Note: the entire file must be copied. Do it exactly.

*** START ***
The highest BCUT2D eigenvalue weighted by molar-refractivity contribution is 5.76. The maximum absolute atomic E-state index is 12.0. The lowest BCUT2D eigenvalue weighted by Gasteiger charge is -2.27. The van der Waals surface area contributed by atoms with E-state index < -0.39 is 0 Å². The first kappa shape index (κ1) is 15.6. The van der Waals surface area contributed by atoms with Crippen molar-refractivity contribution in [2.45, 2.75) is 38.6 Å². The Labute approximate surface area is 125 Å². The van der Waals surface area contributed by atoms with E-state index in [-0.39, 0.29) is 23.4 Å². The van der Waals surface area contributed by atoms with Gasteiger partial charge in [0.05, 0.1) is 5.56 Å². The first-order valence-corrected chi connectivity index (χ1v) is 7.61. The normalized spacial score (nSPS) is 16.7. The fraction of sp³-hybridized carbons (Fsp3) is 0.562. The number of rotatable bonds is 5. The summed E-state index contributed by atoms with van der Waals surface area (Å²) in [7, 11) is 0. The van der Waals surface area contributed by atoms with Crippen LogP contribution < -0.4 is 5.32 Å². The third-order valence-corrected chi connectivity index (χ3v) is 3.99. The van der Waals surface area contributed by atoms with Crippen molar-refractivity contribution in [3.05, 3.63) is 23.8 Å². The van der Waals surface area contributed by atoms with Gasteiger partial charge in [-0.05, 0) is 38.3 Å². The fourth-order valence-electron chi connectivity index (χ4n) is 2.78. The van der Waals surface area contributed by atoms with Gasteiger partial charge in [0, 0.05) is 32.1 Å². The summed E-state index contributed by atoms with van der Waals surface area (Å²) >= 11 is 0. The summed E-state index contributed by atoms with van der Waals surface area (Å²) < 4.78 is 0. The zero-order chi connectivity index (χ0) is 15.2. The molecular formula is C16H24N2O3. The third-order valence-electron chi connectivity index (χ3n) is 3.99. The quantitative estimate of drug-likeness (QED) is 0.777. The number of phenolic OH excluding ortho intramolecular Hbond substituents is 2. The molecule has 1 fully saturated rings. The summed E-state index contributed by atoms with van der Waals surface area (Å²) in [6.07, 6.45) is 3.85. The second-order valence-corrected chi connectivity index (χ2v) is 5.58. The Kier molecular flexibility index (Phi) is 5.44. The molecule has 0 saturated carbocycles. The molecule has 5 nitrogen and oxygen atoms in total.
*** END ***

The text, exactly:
The highest BCUT2D eigenvalue weighted by molar-refractivity contribution is 5.76. The maximum absolute atomic E-state index is 12.0. The lowest BCUT2D eigenvalue weighted by Gasteiger charge is -2.27. The van der Waals surface area contributed by atoms with E-state index < -0.39 is 0 Å². The first kappa shape index (κ1) is 15.6. The van der Waals surface area contributed by atoms with Crippen molar-refractivity contribution in [2.45, 2.75) is 38.6 Å². The Labute approximate surface area is 125 Å². The van der Waals surface area contributed by atoms with E-state index in [-0.39, 0.29) is 23.4 Å². The van der Waals surface area contributed by atoms with Gasteiger partial charge in [0.05, 0.1) is 5.56 Å². The first-order valence-corrected chi connectivity index (χ1v) is 7.61. The normalized spacial score (nSPS) is 16.7. The fraction of sp³-hybridized carbons (Fsp3) is 0.562. The number of rotatable bonds is 5. The summed E-state index contributed by atoms with van der Waals surface area (Å²) in [7, 11) is 0. The van der Waals surface area contributed by atoms with Crippen LogP contribution < -0.4 is 5.32 Å². The third-order valence-corrected chi connectivity index (χ3v) is 3.99. The van der Waals surface area contributed by atoms with Crippen molar-refractivity contribution in [3.05, 3.63) is 23.8 Å². The van der Waals surface area contributed by atoms with Gasteiger partial charge in [-0.05, 0) is 38.3 Å². The fourth-order valence-electron chi connectivity index (χ4n) is 2.78. The van der Waals surface area contributed by atoms with Gasteiger partial charge in [0, 0.05) is 32.1 Å². The summed E-state index contributed by atoms with van der Waals surface area (Å²) >= 11 is 0. The summed E-state index contributed by atoms with van der Waals surface area (Å²) < 4.78 is 0. The zero-order chi connectivity index (χ0) is 15.2. The molecular formula is C16H24N2O3. The third-order valence-electron chi connectivity index (χ3n) is 3.99. The quantitative estimate of drug-likeness (QED) is 0.777. The number of phenolic OH excluding ortho intramolecular Hbond substituents is 2. The molecule has 1 fully saturated rings. The summed E-state index contributed by atoms with van der Waals surface area (Å²) in [6.07, 6.45) is 3.85. The second-order valence-corrected chi connectivity index (χ2v) is 5.58. The Kier molecular flexibility index (Phi) is 5.44. The molecule has 0 saturated carbocycles. The molecule has 5 nitrogen and oxygen atoms in total.